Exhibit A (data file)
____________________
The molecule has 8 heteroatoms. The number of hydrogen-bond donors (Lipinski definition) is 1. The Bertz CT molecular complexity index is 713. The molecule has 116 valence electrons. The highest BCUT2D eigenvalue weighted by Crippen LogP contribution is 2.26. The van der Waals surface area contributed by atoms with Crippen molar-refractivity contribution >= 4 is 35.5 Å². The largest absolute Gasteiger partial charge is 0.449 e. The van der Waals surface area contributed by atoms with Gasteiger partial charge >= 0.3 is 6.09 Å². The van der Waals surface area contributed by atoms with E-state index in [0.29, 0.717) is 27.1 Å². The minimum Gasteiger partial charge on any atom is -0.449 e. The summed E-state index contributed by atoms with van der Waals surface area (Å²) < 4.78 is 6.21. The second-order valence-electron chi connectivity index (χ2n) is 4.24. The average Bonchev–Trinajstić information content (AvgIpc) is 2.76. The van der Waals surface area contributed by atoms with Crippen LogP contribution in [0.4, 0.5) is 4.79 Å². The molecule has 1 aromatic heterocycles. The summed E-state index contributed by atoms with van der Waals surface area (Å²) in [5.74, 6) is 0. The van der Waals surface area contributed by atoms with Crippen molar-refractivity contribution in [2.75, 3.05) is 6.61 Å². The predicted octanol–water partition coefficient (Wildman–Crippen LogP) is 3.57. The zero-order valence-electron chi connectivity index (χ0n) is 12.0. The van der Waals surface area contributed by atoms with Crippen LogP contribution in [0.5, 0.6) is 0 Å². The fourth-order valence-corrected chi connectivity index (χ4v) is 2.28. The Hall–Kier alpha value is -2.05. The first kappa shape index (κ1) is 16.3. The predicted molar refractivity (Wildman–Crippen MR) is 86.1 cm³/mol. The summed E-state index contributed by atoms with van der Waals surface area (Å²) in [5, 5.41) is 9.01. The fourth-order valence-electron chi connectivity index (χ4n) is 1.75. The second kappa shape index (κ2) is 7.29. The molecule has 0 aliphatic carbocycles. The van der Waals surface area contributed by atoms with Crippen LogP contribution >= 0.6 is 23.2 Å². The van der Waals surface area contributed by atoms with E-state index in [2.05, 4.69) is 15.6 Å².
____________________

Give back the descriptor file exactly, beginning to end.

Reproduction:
The molecule has 8 heteroatoms. The number of hydrogen-bond donors (Lipinski definition) is 1. The Bertz CT molecular complexity index is 713. The molecule has 116 valence electrons. The highest BCUT2D eigenvalue weighted by Crippen LogP contribution is 2.26. The van der Waals surface area contributed by atoms with Crippen molar-refractivity contribution >= 4 is 35.5 Å². The largest absolute Gasteiger partial charge is 0.449 e. The van der Waals surface area contributed by atoms with Gasteiger partial charge >= 0.3 is 6.09 Å². The van der Waals surface area contributed by atoms with E-state index in [0.29, 0.717) is 27.1 Å². The minimum Gasteiger partial charge on any atom is -0.449 e. The summed E-state index contributed by atoms with van der Waals surface area (Å²) < 4.78 is 6.21. The second-order valence-electron chi connectivity index (χ2n) is 4.24. The average Bonchev–Trinajstić information content (AvgIpc) is 2.76. The van der Waals surface area contributed by atoms with Crippen LogP contribution in [0.4, 0.5) is 4.79 Å². The molecule has 1 aromatic heterocycles. The summed E-state index contributed by atoms with van der Waals surface area (Å²) in [5.74, 6) is 0. The van der Waals surface area contributed by atoms with Crippen molar-refractivity contribution in [2.75, 3.05) is 6.61 Å². The predicted octanol–water partition coefficient (Wildman–Crippen LogP) is 3.57. The zero-order valence-electron chi connectivity index (χ0n) is 12.0. The van der Waals surface area contributed by atoms with Crippen LogP contribution in [0.5, 0.6) is 0 Å². The fourth-order valence-corrected chi connectivity index (χ4v) is 2.28. The Hall–Kier alpha value is -2.05. The first kappa shape index (κ1) is 16.3. The predicted molar refractivity (Wildman–Crippen MR) is 86.1 cm³/mol. The summed E-state index contributed by atoms with van der Waals surface area (Å²) in [5, 5.41) is 9.01. The fourth-order valence-electron chi connectivity index (χ4n) is 1.75. The second kappa shape index (κ2) is 7.29. The molecule has 0 aliphatic carbocycles. The van der Waals surface area contributed by atoms with Crippen LogP contribution >= 0.6 is 23.2 Å². The van der Waals surface area contributed by atoms with E-state index in [2.05, 4.69) is 15.6 Å².